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Wednesday, July 17, 2024


Residents Challenge Middle Township Land Sales Program

The Martin Luther King Jr. Community Center in Whitesboro.

By Vince Conti

COURT HOUSE – A group of residents, many from Whitesboro, used the Aug. 15 meeting of the Middle Township Committee to challenge the land sale process in the township. Land salesare routinely held for properties the township has foreclosed on due to non-payment of taxes.  

Dawn Robinson pointed to the fact that many of the properties in township land sales are in Whitesboro and nearby communities. She asked for a list of the properties for a year’s worth of land sales along with how much the property sold for. Robinson said there was a lot of money coming into the township that was not benefiting the communities where the land sales took place. Robinson has purchased property at township land sales before. 

Business Administrator Kimberly Osmundsenexplained how Robinson could get data on the land sales. She also argued that the township probably breaks even at best in the land sales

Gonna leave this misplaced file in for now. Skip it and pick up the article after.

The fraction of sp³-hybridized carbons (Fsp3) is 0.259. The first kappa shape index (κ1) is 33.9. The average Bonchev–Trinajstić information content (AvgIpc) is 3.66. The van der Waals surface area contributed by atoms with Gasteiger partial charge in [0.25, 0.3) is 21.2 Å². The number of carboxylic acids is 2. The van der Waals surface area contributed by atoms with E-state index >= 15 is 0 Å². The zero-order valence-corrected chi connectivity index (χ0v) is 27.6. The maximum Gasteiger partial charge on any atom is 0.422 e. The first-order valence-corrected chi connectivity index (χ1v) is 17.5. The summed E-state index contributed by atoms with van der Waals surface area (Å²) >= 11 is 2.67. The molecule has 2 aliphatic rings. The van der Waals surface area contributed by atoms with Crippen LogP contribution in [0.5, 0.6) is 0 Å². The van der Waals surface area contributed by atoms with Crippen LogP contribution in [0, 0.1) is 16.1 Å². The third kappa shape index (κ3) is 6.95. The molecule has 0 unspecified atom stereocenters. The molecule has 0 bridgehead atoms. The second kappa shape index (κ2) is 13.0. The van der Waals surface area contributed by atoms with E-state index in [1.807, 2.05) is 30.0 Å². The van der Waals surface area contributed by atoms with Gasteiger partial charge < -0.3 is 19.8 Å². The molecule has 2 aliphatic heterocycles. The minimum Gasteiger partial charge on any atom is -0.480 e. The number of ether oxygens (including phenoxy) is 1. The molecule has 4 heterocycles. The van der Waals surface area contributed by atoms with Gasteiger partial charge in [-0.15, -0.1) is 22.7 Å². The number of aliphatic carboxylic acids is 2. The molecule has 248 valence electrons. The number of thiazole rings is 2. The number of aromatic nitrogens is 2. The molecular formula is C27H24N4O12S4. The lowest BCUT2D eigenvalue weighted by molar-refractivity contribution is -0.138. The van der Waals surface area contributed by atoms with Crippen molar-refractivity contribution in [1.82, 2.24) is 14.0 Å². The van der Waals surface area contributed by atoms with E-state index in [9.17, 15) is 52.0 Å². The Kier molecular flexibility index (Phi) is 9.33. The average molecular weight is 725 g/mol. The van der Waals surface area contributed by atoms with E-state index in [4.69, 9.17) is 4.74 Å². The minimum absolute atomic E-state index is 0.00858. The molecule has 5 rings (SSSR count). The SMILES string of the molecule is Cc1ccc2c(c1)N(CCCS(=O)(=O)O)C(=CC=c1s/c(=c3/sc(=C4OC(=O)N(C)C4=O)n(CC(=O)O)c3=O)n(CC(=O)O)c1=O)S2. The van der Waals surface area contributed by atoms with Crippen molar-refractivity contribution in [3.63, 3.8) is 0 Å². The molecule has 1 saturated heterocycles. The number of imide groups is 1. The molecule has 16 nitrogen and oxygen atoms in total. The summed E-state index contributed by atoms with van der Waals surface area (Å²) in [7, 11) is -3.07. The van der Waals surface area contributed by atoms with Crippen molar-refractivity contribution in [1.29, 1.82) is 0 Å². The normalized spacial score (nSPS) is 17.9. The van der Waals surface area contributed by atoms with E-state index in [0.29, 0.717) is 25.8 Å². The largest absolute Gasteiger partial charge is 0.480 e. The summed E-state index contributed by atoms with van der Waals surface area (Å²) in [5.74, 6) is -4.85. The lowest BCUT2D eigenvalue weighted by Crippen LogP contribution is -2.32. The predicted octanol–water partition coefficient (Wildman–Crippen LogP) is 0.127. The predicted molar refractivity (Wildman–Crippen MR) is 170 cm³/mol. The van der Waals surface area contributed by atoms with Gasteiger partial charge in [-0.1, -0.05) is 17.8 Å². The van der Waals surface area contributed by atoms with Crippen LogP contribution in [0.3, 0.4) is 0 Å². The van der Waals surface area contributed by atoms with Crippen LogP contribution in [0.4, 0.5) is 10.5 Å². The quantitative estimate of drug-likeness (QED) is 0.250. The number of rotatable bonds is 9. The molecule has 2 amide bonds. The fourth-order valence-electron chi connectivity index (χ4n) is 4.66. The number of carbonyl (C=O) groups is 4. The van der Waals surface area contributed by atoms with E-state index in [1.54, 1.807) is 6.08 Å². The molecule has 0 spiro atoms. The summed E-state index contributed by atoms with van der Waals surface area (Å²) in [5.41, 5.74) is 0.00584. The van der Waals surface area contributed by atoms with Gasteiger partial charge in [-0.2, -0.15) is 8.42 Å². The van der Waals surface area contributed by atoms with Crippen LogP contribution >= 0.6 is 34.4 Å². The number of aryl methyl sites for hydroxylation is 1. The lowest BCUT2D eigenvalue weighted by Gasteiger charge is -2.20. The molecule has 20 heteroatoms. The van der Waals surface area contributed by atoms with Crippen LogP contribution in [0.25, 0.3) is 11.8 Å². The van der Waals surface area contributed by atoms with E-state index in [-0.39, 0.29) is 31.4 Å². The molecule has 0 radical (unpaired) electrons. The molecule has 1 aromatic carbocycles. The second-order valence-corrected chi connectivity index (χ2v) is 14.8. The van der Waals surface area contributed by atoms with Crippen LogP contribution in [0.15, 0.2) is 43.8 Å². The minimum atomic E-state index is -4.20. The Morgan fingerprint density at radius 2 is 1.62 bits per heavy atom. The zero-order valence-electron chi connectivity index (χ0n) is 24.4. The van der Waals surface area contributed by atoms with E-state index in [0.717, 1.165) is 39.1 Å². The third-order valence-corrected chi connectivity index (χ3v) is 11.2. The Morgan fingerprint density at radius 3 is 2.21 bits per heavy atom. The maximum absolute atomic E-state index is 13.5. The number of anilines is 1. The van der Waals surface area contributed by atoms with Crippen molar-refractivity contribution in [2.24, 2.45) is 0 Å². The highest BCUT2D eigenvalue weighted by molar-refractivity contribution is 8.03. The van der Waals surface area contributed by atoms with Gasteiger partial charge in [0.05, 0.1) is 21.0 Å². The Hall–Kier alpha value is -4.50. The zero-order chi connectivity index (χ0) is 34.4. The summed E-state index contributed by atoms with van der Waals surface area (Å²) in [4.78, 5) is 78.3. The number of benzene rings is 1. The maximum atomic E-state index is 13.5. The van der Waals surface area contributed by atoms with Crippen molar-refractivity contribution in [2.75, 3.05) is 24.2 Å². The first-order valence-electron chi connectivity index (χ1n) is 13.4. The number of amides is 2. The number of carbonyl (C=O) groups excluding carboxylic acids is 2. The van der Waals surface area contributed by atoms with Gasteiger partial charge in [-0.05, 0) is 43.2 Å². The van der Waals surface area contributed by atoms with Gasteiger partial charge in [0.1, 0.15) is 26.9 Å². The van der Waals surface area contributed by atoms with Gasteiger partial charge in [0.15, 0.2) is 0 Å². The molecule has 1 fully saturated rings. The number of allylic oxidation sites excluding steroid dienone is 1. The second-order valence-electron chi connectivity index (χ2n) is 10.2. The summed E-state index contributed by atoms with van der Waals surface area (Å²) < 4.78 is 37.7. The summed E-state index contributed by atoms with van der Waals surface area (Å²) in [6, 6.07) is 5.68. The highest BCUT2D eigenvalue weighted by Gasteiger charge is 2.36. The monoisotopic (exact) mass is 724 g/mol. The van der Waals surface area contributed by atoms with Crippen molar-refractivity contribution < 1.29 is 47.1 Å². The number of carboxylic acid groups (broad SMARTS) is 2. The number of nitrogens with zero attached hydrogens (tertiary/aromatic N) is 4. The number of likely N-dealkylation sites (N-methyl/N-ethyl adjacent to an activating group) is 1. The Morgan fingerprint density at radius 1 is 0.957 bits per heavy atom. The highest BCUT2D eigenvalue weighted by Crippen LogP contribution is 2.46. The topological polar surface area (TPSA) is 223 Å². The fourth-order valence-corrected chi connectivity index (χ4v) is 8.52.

Osmundsenreminded the public that the township continues to pay the county and school taxes on the foreclosed land. The buyer pays taxes after the sale, benefiting the township.  

“The township is not in the business of owning all this land,” Osmundsen added. 

Shirley Green of the Whitesboro Historical Society even questioned the right of the township to sell land in Whitesboro. She reviewed the unique history of the community and argued that Middle Township has no right to sell the land in Whitesboro, Wildwood Junction and Wildwood Heights.  

Mayor Timothy Donohue dismissed her claims, saying that any court would recognize the township’s jurisdiction in the area.  

The real issue underlying the debate appeared to be the changing nature of the community as higher land values and rising assessments make it difficult for long-term residents to hold on to their land. These changesoften result in foreclosures and tax sales 

The fact that the funds derived from the tax sales go into the township’s general fund to help balance the budget did little to calm the concerns. The preponderance of foreclosed property in smaller, defined sections of the township means the community deals with the changes while the benefits from the funds are spread across the municipality 

Robinson’s questions pointed to a key expressed concern. Why dothe areas extensively impacted by the land sales see so little direct benefit from them?   

For the township, the land sales are a necessary action to protect the general taxpayer. For communities like Whitesboro, they have a more direct and lasting impact. 

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